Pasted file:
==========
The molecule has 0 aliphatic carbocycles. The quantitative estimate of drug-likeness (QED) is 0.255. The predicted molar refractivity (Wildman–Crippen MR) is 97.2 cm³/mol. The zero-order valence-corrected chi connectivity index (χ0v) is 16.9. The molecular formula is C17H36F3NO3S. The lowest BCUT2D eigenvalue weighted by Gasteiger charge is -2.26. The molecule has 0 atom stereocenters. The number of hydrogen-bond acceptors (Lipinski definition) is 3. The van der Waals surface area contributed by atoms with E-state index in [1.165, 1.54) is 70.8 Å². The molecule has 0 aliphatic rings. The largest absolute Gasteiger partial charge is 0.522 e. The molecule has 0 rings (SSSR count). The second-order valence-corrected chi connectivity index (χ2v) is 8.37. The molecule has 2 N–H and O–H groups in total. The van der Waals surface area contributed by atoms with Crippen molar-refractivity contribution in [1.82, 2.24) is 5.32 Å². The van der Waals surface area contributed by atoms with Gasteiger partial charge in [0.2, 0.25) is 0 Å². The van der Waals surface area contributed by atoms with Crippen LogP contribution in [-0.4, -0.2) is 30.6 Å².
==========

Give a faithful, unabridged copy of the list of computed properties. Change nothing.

The molecule has 0 aliphatic carbocycles. The quantitative estimate of drug-likeness (QED) is 0.255. The predicted molar refractivity (Wildman–Crippen MR) is 97.2 cm³/mol. The zero-order valence-corrected chi connectivity index (χ0v) is 16.9. The molecular formula is C17H36F3NO3S. The lowest BCUT2D eigenvalue weighted by Gasteiger charge is -2.26. The molecule has 0 atom stereocenters. The number of hydrogen-bond acceptors (Lipinski definition) is 3. The van der Waals surface area contributed by atoms with E-state index in [1.165, 1.54) is 70.8 Å². The molecule has 0 aliphatic rings. The largest absolute Gasteiger partial charge is 0.522 e. The molecule has 0 rings (SSSR count). The second-order valence-corrected chi connectivity index (χ2v) is 8.37. The molecule has 2 N–H and O–H groups in total. The van der Waals surface area contributed by atoms with Crippen molar-refractivity contribution in [1.82, 2.24) is 5.32 Å². The van der Waals surface area contributed by atoms with Gasteiger partial charge in [0.2, 0.25) is 0 Å². The van der Waals surface area contributed by atoms with Crippen LogP contribution in [-0.4, -0.2) is 30.6 Å².